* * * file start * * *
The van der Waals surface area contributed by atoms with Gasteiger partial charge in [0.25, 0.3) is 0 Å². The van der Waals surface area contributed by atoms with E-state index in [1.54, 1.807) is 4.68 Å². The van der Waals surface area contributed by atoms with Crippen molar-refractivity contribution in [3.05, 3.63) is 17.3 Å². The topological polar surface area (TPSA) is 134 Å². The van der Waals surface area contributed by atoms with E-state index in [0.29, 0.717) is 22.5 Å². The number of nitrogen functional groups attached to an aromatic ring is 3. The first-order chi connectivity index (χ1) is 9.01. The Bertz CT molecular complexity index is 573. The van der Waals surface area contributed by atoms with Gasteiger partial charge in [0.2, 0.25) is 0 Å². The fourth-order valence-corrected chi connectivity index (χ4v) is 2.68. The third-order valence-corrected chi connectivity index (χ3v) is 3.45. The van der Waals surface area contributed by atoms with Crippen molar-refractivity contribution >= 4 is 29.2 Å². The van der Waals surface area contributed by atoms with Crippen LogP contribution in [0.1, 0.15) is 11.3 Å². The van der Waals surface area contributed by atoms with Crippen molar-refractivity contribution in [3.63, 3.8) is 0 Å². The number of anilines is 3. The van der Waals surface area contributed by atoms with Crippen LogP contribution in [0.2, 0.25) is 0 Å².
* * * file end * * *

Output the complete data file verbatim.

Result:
The van der Waals surface area contributed by atoms with Gasteiger partial charge in [0.25, 0.3) is 0 Å². The van der Waals surface area contributed by atoms with E-state index in [1.54, 1.807) is 4.68 Å². The van der Waals surface area contributed by atoms with Crippen molar-refractivity contribution in [3.05, 3.63) is 17.3 Å². The topological polar surface area (TPSA) is 134 Å². The van der Waals surface area contributed by atoms with E-state index in [0.29, 0.717) is 22.5 Å². The number of nitrogen functional groups attached to an aromatic ring is 3. The first-order chi connectivity index (χ1) is 9.01. The Bertz CT molecular complexity index is 573. The van der Waals surface area contributed by atoms with Gasteiger partial charge in [0.2, 0.25) is 0 Å². The fourth-order valence-corrected chi connectivity index (χ4v) is 2.68. The third-order valence-corrected chi connectivity index (χ3v) is 3.45. The van der Waals surface area contributed by atoms with Crippen molar-refractivity contribution >= 4 is 29.2 Å². The van der Waals surface area contributed by atoms with Crippen LogP contribution in [0.1, 0.15) is 11.3 Å². The van der Waals surface area contributed by atoms with Crippen molar-refractivity contribution in [3.63, 3.8) is 0 Å². The number of anilines is 3. The van der Waals surface area contributed by atoms with Crippen LogP contribution in [0.2, 0.25) is 0 Å².